Last Updated on July 14, 2021 by Bruce
Trout Fishing With Powerbait and Spinnerbait
What is a Spinner?
Spinners are meant to imitate small fish like minnows or other baitfish. They have a small blade that rotates or spins when being retrieved.
When to Use a Spinner
Spinners are a great choice to use in most fishing situations. In warmer months, spinners are almost irresistible when presented correctly.
Trout Fishing With Spinner Tips
Below are some tips to keep in mind when fishing with spinners.
1. Use a Swivel: Spinners create line twist, so using some type of swivel is a must. You can use a barrel swivel and attach a leader, or you can simply use a snap swivel to allow you to change lures easily.
2. Use Natural Colors: This does not mean that more vibrant colors will not work, but generally speaking, natural colors like brown, black, and green work well. Trout are very aware of their surroundings, so base your color on the type of insects and other food sources that you see on the bank, in the water, and in the air.
3. Pay Attention to Size: Spinners are meant to imitate bait fish, so try to match the size of your spinner to the size of the bait fish the trout would likely feed on. If you are fishing in small streams and rivers, your spinner should be no bigger than 1/32-1/24 oz.
4. Cast Up or Across Stream: When casting your spinner, don’t just drop it on top of the trout’s head. Instead, cast across or upstream from where you suspect the trout are holding. Reel with the current so as to make your spinner look natural. In other words, if you reel too fast, your spinner is going to go right over the trout’s head, and if you reel to slow, you are going to get snagged on the bottom. If you are fishing in the fast-moving water, put on a sinker or two to get your lure down to where the trout are holding.
5. Check Spinner for Performance: Every so often, watch your spinner as you reel it close to you and check it for performance. If it is not spinning, check to make sure there are no weeds or gravel lodged in it.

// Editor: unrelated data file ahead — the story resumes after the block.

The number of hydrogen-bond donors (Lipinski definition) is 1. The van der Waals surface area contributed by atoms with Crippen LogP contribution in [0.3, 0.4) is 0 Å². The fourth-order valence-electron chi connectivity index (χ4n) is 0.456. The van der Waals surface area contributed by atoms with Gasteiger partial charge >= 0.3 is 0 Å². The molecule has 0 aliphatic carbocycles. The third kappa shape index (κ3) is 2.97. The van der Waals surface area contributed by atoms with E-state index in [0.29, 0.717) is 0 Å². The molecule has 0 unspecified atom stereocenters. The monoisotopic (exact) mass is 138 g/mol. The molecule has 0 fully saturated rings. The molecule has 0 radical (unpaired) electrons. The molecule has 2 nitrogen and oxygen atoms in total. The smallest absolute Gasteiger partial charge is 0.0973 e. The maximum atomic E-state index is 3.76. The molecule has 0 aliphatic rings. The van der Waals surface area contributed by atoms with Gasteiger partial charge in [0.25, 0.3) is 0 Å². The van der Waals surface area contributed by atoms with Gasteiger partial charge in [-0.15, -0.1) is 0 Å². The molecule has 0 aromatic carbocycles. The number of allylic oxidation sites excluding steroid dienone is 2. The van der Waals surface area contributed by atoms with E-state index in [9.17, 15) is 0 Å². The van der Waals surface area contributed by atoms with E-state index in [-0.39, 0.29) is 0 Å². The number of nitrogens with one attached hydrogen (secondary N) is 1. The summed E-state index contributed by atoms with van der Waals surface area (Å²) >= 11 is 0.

Trout Fishing With PowerBait
PowerBaits have become increasingly popular with trout fishermen over the years. PowerBaits are synthetically produced baits that are meant to attract trout through a strong smell. In fact, PowerBait actually refers to the type of bait produced by Berkley, but it has become a generic term for all types of synthetic baits, so it will be used as such throughout this article. There are a variety of PowerBaits available, the most common being the dough-like substance that comes in a small jar. However, you can also buy worms, insects, and other types of plastic baits that are all synthetically produced.
When to Use PowerBait for Trout Fishing
As with most baits, PowerBaits can work in any type of situation, but they mostly work with stocked trout in slow-moving or still water conditions. Native trout will usually not go after a PowerBait, but most stocked trout that was raised in a hatchery will. So, if you are fishing in a slow-moving river, a stocked pond, or even a lake, using PowerBait can be a great choice.
How to Use PowerBait for Trout Fishing
Most PowerBaits are very light and float when they are in the water. Therefore, you are going to have to use some weight when casting. However, the floating capability of PowerBait is a great advantage if you know how to rig your line correctly. Below are two great ways to fish for trout with PowerBait.
1. Get a small single or treble-hook (size #8-#10), a sinker (size depends on water and weather condition-go with a smaller sinker if there is no wind and the water is slow and use a slightly bigger sinker if there is wind and/or the water is moving faster), and a small bobber. Tie your hook to the end of your line and then snap on the sinker about 6-8 inches above the hook. Then, put on the bobber a few inches above the sinker. This type of rig will allow your bait to be carried down by the sinker, but it will still float a bit in the water. If you are fishing in a stocked trout pond, this is a great rig to use, especially if the trout are rising to the top.
2. Get an egg sinker, a single or treble-hook (same size as above) and a barrel swivel. Make a small leader by cutting a 12-18 inch piece of line (2-6 lb. test) and tying one end to the swivel and the other end to the hook. Now, on your main line, put on an egg sinker and tie the end of the line to the other end of the swivel (the swivel serves as a “stop” between your hook and egg sinker). Put your PowerBait on, making sure it completely covers the hook. When your bait is in the water, the egg sinker is going to sink to the bottom, but your line will float about 12-18 inches (depending on your leader) above the bottom. Especially in the summer, when the warmer months force trout to seek out cooler water on the bottom, this can be an especially effective rig. And, if your PowerBait is completely covering your hook, you are less likely to get snagged on any weeds or other obstructions on the bottom.